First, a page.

BEIJING--In a move to end the bitter internal struggle around the selection of the next top leaders of the Chinese Communist Party, Hu Jintao will step down from all posts he now holds after the 18th National Congress concludes on Nov. 14.
According to several party sources, the decision to approve Hu's retirement as general secretary of the party, national president and chairman of the Central Military Commission (CMC) was made at a Nov. 11 internal meeting of high-ranking party officials.
Another decision made at that meeting was a systematic ban on intervention in the political sector by retired leaders, including the long-retired Jiang Zemin, 86, who preceded Hu, 69, in all three posts.
The decisions were approved at an internal meeting of the National Congress held on Nov. 11.
The move is seen as an attempt to end political rule by party elders by proceeding with the implementation of stricter party personnel rules.
In the past, Deng Xiaoping and Jiang maintained influence over the political sector by remaining in the post of CMC chairman even after stepping down from top party posts.
Party sources said that Hu expressed his intention to retire from all posts at the internal meeting. While Xi Jinping, who is expected to succeed Hu in the three posts, asked that he remain in some positions, Hu said he would fully retire if two conditions were satisfied.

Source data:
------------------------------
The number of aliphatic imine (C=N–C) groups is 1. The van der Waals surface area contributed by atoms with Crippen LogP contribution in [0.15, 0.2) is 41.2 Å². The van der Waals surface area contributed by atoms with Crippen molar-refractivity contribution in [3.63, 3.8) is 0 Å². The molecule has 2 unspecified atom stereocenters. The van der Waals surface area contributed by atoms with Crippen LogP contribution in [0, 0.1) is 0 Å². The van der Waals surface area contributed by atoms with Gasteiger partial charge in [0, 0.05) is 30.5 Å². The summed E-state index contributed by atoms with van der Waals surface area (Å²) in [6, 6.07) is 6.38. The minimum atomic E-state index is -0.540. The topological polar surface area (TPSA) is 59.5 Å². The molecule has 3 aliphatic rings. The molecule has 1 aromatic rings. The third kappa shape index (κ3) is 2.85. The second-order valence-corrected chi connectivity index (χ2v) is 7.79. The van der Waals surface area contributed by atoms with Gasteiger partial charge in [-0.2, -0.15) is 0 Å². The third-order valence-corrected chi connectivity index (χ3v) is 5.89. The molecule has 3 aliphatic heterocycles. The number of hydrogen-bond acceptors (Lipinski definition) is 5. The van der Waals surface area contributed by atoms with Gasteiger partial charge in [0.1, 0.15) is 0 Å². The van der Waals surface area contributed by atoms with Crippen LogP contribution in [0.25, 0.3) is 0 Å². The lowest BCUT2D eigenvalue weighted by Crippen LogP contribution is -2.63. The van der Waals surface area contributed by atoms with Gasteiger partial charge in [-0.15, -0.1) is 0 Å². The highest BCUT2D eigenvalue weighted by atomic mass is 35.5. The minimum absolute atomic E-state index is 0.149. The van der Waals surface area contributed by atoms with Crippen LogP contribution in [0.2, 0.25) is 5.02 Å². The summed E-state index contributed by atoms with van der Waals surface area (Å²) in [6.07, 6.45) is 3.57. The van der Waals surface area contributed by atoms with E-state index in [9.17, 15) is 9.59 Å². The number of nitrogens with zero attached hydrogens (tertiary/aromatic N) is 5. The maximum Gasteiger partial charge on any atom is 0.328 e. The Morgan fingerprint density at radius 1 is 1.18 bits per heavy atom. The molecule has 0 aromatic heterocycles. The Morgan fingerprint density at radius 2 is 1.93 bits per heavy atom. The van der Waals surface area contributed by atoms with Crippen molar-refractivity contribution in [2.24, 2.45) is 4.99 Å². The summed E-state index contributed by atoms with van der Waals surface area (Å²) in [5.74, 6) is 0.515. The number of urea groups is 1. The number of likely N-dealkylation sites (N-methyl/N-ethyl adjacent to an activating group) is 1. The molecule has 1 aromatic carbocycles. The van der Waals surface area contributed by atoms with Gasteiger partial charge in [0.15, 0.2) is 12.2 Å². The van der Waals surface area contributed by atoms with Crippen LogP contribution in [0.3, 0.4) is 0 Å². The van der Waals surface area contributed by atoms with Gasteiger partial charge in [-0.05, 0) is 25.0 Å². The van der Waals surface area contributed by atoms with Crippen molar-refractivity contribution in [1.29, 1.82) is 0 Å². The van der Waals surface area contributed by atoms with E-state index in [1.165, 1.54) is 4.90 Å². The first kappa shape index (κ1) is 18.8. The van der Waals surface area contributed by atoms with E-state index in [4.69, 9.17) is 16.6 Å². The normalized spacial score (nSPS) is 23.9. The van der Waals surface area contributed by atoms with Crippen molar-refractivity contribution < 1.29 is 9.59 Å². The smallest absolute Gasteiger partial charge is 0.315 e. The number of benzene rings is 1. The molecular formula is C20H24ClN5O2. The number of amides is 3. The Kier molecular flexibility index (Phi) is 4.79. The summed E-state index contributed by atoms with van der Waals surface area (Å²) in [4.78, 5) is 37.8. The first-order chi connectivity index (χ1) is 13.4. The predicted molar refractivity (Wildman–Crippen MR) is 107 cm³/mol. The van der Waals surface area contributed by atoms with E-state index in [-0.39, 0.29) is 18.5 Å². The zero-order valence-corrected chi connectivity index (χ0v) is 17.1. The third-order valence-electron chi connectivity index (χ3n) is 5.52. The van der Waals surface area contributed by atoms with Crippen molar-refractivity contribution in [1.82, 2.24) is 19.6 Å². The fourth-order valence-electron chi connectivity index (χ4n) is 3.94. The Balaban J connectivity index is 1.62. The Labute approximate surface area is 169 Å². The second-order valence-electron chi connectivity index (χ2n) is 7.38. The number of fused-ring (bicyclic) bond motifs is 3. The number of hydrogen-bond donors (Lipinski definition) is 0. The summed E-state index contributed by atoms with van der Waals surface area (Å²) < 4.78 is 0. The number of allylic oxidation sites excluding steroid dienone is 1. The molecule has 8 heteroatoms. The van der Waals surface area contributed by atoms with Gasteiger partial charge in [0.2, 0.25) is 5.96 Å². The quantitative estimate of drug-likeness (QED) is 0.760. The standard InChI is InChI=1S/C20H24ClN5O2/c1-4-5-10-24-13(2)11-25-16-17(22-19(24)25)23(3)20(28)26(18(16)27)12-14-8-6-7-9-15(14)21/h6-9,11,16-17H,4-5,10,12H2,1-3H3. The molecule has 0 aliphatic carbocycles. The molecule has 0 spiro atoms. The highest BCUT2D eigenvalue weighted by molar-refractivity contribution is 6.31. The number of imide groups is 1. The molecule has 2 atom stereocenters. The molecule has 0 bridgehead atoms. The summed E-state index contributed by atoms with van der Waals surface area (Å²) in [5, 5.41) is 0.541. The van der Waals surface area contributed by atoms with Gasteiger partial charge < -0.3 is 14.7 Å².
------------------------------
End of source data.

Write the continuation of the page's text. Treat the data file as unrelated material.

The requirements were that all high-ranking party officials would not intervene in politics once they retired and that no exceptions would be allowed for personnel matters, including the CMC chairman's post.
The internal meeting in the end agreed to go along with Hu's offer.
Party sources were in agreement that a major aim of the move was to eliminate the influence of Jiang, who continued to influence political decisions even after retiring from all of his top positions.
Internal party regulations have established a retirement age for general secretary, but the post of CMC chairman is not covered by those regulations.
After stepping down as general secretary in 2002, Jiang remained as CMC chairman for about two years before eventually handing the job over to Hu.
Even after his retirement, Jiang created a new internal regulation that said he would receive reports on important party matters. That allowed him to have a say in decisions on personnel matters as well as important policy measures.
Hu had called for increased rule by law. Through his complete retirement from all posts, Hu is seeking to systematize personnel matters to prevent Jiang and other retired officials from further intervening in the political sector.
According to a party source, the move will mean that Jiang will have to vacate his office in the Zhongnanhai compound in central Beijing where the offices of major party organs are located.
The internal regulation to report all important party matters to Jiang will also be eliminated.
Preparations for the National Congress were hampered by the fierce factional struggle between the camps led by Hu and Jiang. Rather than rule of law, decisions were made based on the relationship others had with Hu and Jiang.
That struggle is a major reason no decision had been made for the top leadership corps even as the National Congress began on Nov. 8.
By playing his last major political card, Hu is hoping to resolve the matter of who is included in the Politburo Standing Committee.
With the move, Hu will step down as national president and turn that post over to Xi at the National People's Congress to be held next spring.
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